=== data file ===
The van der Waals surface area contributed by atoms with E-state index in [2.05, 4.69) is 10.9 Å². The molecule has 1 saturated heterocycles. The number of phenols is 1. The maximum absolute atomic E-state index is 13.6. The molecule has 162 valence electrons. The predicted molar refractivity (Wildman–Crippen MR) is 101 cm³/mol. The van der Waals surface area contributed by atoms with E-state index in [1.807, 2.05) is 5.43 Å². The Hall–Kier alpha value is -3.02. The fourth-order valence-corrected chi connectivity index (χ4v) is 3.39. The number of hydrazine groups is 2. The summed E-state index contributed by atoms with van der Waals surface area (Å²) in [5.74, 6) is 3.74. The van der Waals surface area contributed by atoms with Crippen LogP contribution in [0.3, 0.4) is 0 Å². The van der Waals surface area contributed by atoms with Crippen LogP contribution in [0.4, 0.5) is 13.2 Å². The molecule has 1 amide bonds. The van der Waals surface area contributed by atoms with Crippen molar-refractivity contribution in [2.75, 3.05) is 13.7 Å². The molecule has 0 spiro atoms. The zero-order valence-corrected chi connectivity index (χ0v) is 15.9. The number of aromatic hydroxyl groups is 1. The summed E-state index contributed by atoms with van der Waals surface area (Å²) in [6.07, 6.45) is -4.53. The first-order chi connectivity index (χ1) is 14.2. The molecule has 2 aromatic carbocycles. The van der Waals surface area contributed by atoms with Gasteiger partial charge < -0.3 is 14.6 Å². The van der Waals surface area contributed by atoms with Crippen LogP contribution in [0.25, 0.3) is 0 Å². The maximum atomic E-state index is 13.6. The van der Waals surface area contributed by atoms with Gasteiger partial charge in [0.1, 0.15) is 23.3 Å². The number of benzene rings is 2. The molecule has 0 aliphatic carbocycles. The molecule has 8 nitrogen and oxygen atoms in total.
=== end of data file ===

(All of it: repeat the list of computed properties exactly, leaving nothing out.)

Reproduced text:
The van der Waals surface area contributed by atoms with E-state index in [2.05, 4.69) is 10.9 Å². The molecule has 1 saturated heterocycles. The number of phenols is 1. The maximum absolute atomic E-state index is 13.6. The molecule has 162 valence electrons. The predicted molar refractivity (Wildman–Crippen MR) is 101 cm³/mol. The van der Waals surface area contributed by atoms with E-state index in [1.807, 2.05) is 5.43 Å². The Hall–Kier alpha value is -3.02. The fourth-order valence-corrected chi connectivity index (χ4v) is 3.39. The number of hydrazine groups is 2. The summed E-state index contributed by atoms with van der Waals surface area (Å²) in [5.74, 6) is 3.74. The van der Waals surface area contributed by atoms with Crippen LogP contribution in [0.3, 0.4) is 0 Å². The van der Waals surface area contributed by atoms with Crippen LogP contribution in [0.4, 0.5) is 13.2 Å². The molecule has 1 amide bonds. The van der Waals surface area contributed by atoms with Crippen molar-refractivity contribution in [2.75, 3.05) is 13.7 Å². The molecule has 0 spiro atoms. The zero-order valence-corrected chi connectivity index (χ0v) is 15.9. The number of aromatic hydroxyl groups is 1. The summed E-state index contributed by atoms with van der Waals surface area (Å²) in [6.07, 6.45) is -4.53. The first-order chi connectivity index (χ1) is 14.2. The molecule has 2 aromatic carbocycles. The van der Waals surface area contributed by atoms with Gasteiger partial charge < -0.3 is 14.6 Å². The van der Waals surface area contributed by atoms with Crippen LogP contribution in [0.25, 0.3) is 0 Å². The maximum atomic E-state index is 13.6. The van der Waals surface area contributed by atoms with Gasteiger partial charge in [0.1, 0.15) is 23.3 Å². The number of benzene rings is 2. The molecule has 0 aliphatic carbocycles. The molecule has 8 nitrogen and oxygen atoms in total.